Bali was shaken by a huge earthquake today – in the middle of the night local time. The island in Indonesia is very popular with British holidaymakers. Earthquakes are far from a rare occurrence in Bali due to its location.
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The earthquake was revealed to be 6.4-magnitude.
The European Seismological Centre (EMSC) said it was at a depth of 10 kilometres.
The natural phenomenon hit at 1.45am local time.
The epicentre was 255 kilometres south of the town of Nusa Dua, the US Geological service said.
Earthquakes of great force can trigger tsunamis.
Fortunately, Indonesia’s weather and geophysics bureau has said there is no tsunami threat.
The Bali earthquake also did not cause any infrastructure damage to the island.
What’s more, no casualties have been reported.
The earthquake is said to have been felt strongly across the island.
One resident who works in a hotel in Bali described feeling the effects of the earthquake just after he return home.
“The shaking was not that powerful but ones could feel it,” he told AFP.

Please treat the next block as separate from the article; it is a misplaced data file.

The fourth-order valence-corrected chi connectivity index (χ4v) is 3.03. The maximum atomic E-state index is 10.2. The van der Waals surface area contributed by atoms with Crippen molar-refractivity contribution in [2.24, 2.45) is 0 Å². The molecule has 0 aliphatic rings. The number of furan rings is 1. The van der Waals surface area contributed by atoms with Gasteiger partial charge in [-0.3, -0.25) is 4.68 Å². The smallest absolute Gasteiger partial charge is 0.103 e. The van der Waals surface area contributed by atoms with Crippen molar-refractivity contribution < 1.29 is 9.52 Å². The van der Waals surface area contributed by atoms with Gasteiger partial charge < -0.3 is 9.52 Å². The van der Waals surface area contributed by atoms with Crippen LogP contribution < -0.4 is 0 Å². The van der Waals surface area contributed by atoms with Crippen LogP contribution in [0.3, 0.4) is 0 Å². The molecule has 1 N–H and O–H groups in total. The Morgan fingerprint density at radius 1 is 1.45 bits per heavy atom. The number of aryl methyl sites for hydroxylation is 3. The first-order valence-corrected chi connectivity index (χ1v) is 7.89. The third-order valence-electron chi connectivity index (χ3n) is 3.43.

“It lasted not more than a minute.”
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Indonesia, an island archipelago made up of more than 17,000 volcanic islands – of which Bali is just one – is part of the infamous ‘Ring of Fire’.
The Ring of Fire is a massive horseshoe-shaped ring encircling the Pacific basin made up of a string of volcanoes and seismic activity.
About 90 percent of all earthquakes occur along the Ring of Fire, which is dotted with 75 percent of all the active volcanoes on earth.
A string of 452 volcanoes stretches from the southern tip of South America, up the coast of the Americas, across the Bering Strait, down through Japan and into New Zealand.
The ring is the result of tectonic plates – huge slabs of the earth’s crust which fit together like a puzzle to make up the earth’s surface.
The plates are not fixed, but constantly moving on top of a layer of solid and molten (liquid) rock, called the earth’s mantle.
Sometimes, these plates collide, move apart, or slide against each other, which results in an earthquake.
The volcanoes form when one plate is pushed under another into the mantle (through a process known as subduction), releasing pressure and causing the molten rock to push up through the earth.
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